At first glance, the UK’s strong commercial controls might seem like a good thing. After all, the pharmaceutical industry is still highly profitable, and, as a taxpayer-funded service, the NHS must deliver value for money. That is why the UK has robust commercial controls in place for new branded medicines:
The National Institute for Health and Care Excellence (NICE) to ensure clinical and cost effectiveness of individual treatments, using a quality-adjusted life year (QALY) threshold that has remained unadjusted for inflation since 1999.
A budget-impact test, which enables further confidential commercial arrangements for any new treatment forecast to exceed £20 million during the first three years.
Control of overall spend on branded medicines through VPAS.
As a result, spending on medicines in the UK is significantly lower than in comparable high-income countries.
However, this is all about striking the right balance. While cost control is important, particularly in the face of rising financial pressures and NHS pay demands, so is support for innovation and inward investment. And it increasingly looks like the UK is getting this balance wrong. Both AbbVie and Eli Lilly recently exited VPAS, sending a clear message to the UK government that industry will not voluntarily accept ever more uncompetitive commercial terms.
We must remember that the sharp increase in life expectancy during the 20th century was directly supported by the growth of the pharmaceutical industry. And pharmaceutical innovation continues to save lives. This was hammered home during Covid-19, when industry’s investment in vaccine development prevented millions of additional deaths and further economic collapse. But R&D is resource intensive, and the development of new treatments depends on government incentivising and supporting innovation.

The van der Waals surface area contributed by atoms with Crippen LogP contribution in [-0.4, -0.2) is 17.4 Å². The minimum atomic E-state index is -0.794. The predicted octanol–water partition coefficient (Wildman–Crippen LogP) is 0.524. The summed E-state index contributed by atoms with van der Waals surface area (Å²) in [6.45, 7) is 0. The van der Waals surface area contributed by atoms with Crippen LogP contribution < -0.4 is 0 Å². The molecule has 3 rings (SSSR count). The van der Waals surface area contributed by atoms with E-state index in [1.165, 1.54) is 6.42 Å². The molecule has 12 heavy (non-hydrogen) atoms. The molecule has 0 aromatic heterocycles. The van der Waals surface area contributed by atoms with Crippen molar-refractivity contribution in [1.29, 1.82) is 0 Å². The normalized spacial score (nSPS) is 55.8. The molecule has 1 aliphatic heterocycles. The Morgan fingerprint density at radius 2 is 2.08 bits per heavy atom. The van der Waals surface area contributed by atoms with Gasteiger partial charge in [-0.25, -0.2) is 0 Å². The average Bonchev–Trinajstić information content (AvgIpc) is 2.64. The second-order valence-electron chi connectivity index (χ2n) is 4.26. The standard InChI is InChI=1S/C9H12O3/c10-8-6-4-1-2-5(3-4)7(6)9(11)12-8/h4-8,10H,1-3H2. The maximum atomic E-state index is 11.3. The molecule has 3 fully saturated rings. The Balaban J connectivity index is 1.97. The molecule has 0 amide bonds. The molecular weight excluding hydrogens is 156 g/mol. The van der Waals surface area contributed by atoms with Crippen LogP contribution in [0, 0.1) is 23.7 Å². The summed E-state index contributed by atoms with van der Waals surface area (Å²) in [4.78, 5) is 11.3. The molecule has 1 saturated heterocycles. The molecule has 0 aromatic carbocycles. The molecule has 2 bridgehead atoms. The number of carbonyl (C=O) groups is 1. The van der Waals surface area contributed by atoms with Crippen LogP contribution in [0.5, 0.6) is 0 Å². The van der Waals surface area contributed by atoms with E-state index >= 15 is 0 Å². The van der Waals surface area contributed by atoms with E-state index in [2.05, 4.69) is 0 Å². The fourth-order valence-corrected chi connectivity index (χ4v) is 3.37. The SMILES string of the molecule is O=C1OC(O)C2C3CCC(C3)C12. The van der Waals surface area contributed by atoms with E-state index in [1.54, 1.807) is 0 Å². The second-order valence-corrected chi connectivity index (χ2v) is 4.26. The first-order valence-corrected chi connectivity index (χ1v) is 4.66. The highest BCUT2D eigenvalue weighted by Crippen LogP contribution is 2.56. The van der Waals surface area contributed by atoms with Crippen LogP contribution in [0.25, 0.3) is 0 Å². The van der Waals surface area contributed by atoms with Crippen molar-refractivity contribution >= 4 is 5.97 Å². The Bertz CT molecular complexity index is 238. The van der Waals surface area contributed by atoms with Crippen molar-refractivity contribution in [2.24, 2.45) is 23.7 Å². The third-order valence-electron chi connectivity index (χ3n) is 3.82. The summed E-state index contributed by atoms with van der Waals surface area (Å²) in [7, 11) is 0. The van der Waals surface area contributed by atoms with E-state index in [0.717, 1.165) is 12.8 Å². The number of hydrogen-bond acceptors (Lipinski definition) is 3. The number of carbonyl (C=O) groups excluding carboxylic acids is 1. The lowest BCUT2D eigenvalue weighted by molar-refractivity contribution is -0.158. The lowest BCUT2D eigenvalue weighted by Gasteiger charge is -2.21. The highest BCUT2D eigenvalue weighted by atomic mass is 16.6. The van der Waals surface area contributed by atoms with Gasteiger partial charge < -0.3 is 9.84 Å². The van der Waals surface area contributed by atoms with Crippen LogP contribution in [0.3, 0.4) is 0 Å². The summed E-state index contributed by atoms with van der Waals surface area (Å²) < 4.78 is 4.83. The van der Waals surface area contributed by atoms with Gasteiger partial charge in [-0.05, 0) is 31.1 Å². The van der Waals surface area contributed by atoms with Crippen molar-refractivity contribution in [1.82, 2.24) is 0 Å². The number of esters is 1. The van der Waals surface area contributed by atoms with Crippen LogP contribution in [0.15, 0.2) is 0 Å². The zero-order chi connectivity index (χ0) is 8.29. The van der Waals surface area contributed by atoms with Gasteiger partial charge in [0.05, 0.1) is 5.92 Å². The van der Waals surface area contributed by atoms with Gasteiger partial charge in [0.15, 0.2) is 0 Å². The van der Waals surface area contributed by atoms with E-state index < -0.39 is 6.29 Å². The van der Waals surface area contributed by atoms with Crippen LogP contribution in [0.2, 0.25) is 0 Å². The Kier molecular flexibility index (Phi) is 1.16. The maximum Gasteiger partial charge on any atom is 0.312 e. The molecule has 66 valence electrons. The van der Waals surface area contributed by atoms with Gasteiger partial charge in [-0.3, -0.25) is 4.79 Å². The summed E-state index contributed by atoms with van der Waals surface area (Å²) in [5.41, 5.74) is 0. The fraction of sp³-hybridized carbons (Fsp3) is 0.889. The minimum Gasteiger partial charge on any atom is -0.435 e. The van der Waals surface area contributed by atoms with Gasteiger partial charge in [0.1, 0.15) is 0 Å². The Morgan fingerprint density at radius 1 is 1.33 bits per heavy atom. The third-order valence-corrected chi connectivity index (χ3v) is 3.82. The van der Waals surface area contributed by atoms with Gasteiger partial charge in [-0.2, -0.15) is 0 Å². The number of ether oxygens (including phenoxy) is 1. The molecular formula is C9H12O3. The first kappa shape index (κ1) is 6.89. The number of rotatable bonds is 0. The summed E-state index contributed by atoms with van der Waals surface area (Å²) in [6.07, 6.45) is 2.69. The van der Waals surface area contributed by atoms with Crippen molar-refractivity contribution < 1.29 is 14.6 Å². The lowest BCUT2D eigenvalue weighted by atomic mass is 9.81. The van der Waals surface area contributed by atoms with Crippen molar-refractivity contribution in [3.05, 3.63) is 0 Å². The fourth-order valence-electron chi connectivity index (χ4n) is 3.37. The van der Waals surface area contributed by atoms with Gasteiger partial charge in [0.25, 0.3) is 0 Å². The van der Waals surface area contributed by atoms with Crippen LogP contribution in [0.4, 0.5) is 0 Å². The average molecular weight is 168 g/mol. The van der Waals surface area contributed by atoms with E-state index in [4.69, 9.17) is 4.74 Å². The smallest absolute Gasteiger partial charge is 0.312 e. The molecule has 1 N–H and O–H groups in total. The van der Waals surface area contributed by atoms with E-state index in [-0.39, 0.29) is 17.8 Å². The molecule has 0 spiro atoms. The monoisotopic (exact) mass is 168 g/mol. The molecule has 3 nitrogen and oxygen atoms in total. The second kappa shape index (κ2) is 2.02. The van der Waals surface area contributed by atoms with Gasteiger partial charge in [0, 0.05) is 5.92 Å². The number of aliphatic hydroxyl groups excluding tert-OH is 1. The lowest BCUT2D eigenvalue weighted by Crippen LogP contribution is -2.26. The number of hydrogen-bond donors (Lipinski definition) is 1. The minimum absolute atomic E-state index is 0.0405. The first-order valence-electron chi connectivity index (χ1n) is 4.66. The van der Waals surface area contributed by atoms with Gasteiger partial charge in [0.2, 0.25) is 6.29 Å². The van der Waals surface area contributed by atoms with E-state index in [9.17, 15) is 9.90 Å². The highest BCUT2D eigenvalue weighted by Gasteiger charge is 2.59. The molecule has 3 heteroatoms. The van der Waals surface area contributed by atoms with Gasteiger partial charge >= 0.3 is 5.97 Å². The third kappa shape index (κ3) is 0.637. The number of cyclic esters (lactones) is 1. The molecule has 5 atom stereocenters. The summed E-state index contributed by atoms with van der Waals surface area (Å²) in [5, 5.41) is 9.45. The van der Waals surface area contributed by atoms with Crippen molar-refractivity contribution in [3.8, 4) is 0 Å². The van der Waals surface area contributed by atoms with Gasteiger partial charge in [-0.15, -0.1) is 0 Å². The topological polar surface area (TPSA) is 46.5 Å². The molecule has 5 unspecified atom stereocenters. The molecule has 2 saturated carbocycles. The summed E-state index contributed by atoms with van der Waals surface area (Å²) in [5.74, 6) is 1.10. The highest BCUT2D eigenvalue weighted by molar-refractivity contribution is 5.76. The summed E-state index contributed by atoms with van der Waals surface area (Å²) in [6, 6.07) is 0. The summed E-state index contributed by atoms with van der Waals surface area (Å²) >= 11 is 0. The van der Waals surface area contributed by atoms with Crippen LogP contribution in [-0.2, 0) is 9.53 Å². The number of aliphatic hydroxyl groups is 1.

There is a therefore a very real risk that in a desperate attempt to control costs, the UK will undermine pharmaceutical innovation – which will have severe consequences for our life-sciences sector, for UK patients and for our future health security. We will see:
Fewer medicines launched in UK – meaning lower standards of care, poorer outcomes for patients and lost productivity.
A reduction in inward investment, undermining a sector that contributes over £89 billion of annual turnover and employs over 260,000 people across the country. Indeed, a new report by the ABPI, suggests that these excessive rebate rates will cost the UK economy a whopping £50bn in the coming decades.
The destruction of key parts of the UK life-science ecosystem. In particular, the steep rise in VPAS rebates could prove fatal for generics companies operating with small profit margins. This would be terrible for patients, given four out of every five medicines prescribed by the NHS are produced by generics companies, and their production and manufacturing capacity is critical for the UK’s ability to respond to future pandemic threats.
So What Next?
The good news is that there is still time to address commercial concerns and show the UK can remain an attractive life-sciences destination.
The negotiations for the successor scheme to VPAS begin in April, and the deal looks set to be one of the biggest ever struck by government. Capitalising on this opportunity will require collaboration and a willingness to think differently from all those involved.
The industry is signalling it is ready, and the government needs to show it is too.